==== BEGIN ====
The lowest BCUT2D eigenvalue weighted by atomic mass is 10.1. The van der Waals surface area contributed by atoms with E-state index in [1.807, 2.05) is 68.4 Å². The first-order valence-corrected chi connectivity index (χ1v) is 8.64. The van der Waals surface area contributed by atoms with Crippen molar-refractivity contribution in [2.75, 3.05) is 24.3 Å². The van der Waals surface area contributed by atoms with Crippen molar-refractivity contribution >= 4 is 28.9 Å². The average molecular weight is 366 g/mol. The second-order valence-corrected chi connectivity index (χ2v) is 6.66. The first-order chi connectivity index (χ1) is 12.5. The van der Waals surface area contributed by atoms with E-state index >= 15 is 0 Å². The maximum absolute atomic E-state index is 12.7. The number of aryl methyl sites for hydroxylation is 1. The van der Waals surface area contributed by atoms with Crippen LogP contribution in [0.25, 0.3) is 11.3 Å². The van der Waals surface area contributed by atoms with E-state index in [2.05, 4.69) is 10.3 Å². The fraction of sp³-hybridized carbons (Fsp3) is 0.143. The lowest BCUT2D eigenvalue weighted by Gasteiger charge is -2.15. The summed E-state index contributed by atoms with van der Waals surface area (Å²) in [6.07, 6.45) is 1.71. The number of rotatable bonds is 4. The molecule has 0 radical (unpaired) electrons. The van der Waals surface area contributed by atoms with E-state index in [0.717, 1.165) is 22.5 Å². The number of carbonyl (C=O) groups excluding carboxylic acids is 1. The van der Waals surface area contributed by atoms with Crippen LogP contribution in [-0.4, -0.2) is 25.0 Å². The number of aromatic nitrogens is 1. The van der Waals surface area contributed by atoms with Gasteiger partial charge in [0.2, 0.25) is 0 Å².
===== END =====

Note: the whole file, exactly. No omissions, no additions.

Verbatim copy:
The lowest BCUT2D eigenvalue weighted by atomic mass is 10.1. The van der Waals surface area contributed by atoms with E-state index in [1.807, 2.05) is 68.4 Å². The first-order valence-corrected chi connectivity index (χ1v) is 8.64. The van der Waals surface area contributed by atoms with Crippen molar-refractivity contribution in [2.75, 3.05) is 24.3 Å². The van der Waals surface area contributed by atoms with Crippen molar-refractivity contribution >= 4 is 28.9 Å². The average molecular weight is 366 g/mol. The second-order valence-corrected chi connectivity index (χ2v) is 6.66. The first-order chi connectivity index (χ1) is 12.5. The van der Waals surface area contributed by atoms with E-state index >= 15 is 0 Å². The maximum absolute atomic E-state index is 12.7. The number of aryl methyl sites for hydroxylation is 1. The van der Waals surface area contributed by atoms with Crippen LogP contribution in [0.25, 0.3) is 11.3 Å². The van der Waals surface area contributed by atoms with E-state index in [2.05, 4.69) is 10.3 Å². The fraction of sp³-hybridized carbons (Fsp3) is 0.143. The lowest BCUT2D eigenvalue weighted by Gasteiger charge is -2.15. The summed E-state index contributed by atoms with van der Waals surface area (Å²) in [6.07, 6.45) is 1.71. The number of rotatable bonds is 4. The molecule has 0 radical (unpaired) electrons. The van der Waals surface area contributed by atoms with E-state index in [0.717, 1.165) is 22.5 Å². The number of carbonyl (C=O) groups excluding carboxylic acids is 1. The van der Waals surface area contributed by atoms with Crippen LogP contribution in [-0.4, -0.2) is 25.0 Å². The number of aromatic nitrogens is 1. The van der Waals surface area contributed by atoms with Gasteiger partial charge in [0.2, 0.25) is 0 Å².